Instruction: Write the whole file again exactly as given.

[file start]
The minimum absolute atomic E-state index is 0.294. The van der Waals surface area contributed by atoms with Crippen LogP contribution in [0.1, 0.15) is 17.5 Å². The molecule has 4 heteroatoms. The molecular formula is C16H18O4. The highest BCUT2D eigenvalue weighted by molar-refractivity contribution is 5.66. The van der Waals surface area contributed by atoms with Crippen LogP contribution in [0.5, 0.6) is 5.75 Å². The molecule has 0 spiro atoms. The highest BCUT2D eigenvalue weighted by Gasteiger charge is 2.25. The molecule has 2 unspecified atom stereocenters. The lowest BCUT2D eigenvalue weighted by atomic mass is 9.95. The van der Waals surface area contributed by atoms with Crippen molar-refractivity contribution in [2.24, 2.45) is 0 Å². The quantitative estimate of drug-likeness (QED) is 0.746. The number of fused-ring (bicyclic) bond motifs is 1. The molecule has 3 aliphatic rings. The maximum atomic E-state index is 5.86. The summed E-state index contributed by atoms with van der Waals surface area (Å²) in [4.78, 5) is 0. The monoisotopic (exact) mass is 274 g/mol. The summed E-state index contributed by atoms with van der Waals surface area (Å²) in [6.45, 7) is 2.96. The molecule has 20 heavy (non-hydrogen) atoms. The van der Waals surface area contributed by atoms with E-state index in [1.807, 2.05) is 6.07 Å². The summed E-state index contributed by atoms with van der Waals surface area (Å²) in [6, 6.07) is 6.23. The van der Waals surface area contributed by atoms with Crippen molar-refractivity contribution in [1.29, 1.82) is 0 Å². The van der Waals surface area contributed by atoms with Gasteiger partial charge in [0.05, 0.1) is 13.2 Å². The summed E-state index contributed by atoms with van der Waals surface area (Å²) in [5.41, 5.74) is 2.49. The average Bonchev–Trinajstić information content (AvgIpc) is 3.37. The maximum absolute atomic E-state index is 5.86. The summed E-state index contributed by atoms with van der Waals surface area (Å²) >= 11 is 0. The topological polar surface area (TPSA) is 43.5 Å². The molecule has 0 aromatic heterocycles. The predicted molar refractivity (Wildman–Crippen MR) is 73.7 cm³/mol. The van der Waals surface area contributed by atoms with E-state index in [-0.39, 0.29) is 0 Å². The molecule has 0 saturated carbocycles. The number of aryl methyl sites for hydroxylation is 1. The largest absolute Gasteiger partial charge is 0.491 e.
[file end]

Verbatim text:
The minimum absolute atomic E-state index is 0.294. The van der Waals surface area contributed by atoms with Crippen LogP contribution in [0.1, 0.15) is 17.5 Å². The molecule has 4 heteroatoms. The molecular formula is C16H18O4. The highest BCUT2D eigenvalue weighted by molar-refractivity contribution is 5.66. The van der Waals surface area contributed by atoms with Crippen LogP contribution in [0.5, 0.6) is 5.75 Å². The molecule has 0 spiro atoms. The highest BCUT2D eigenvalue weighted by Gasteiger charge is 2.25. The molecule has 2 unspecified atom stereocenters. The lowest BCUT2D eigenvalue weighted by atomic mass is 9.95. The van der Waals surface area contributed by atoms with Crippen molar-refractivity contribution in [2.24, 2.45) is 0 Å². The quantitative estimate of drug-likeness (QED) is 0.746. The number of fused-ring (bicyclic) bond motifs is 1. The molecule has 3 aliphatic rings. The maximum atomic E-state index is 5.86. The summed E-state index contributed by atoms with van der Waals surface area (Å²) in [4.78, 5) is 0. The monoisotopic (exact) mass is 274 g/mol. The summed E-state index contributed by atoms with van der Waals surface area (Å²) in [6.45, 7) is 2.96. The molecule has 20 heavy (non-hydrogen) atoms. The van der Waals surface area contributed by atoms with E-state index in [1.807, 2.05) is 6.07 Å². The summed E-state index contributed by atoms with van der Waals surface area (Å²) in [6, 6.07) is 6.23. The van der Waals surface area contributed by atoms with Crippen molar-refractivity contribution in [1.29, 1.82) is 0 Å². The van der Waals surface area contributed by atoms with Gasteiger partial charge in [0.05, 0.1) is 13.2 Å². The summed E-state index contributed by atoms with van der Waals surface area (Å²) in [5.41, 5.74) is 2.49. The average Bonchev–Trinajstić information content (AvgIpc) is 3.37. The maximum absolute atomic E-state index is 5.86. The summed E-state index contributed by atoms with van der Waals surface area (Å²) >= 11 is 0. The topological polar surface area (TPSA) is 43.5 Å². The molecule has 0 aromatic heterocycles. The predicted molar refractivity (Wildman–Crippen MR) is 73.7 cm³/mol. The van der Waals surface area contributed by atoms with E-state index in [-0.39, 0.29) is 0 Å². The molecule has 0 saturated carbocycles. The number of aryl methyl sites for hydroxylation is 1. The largest absolute Gasteiger partial charge is 0.491 e.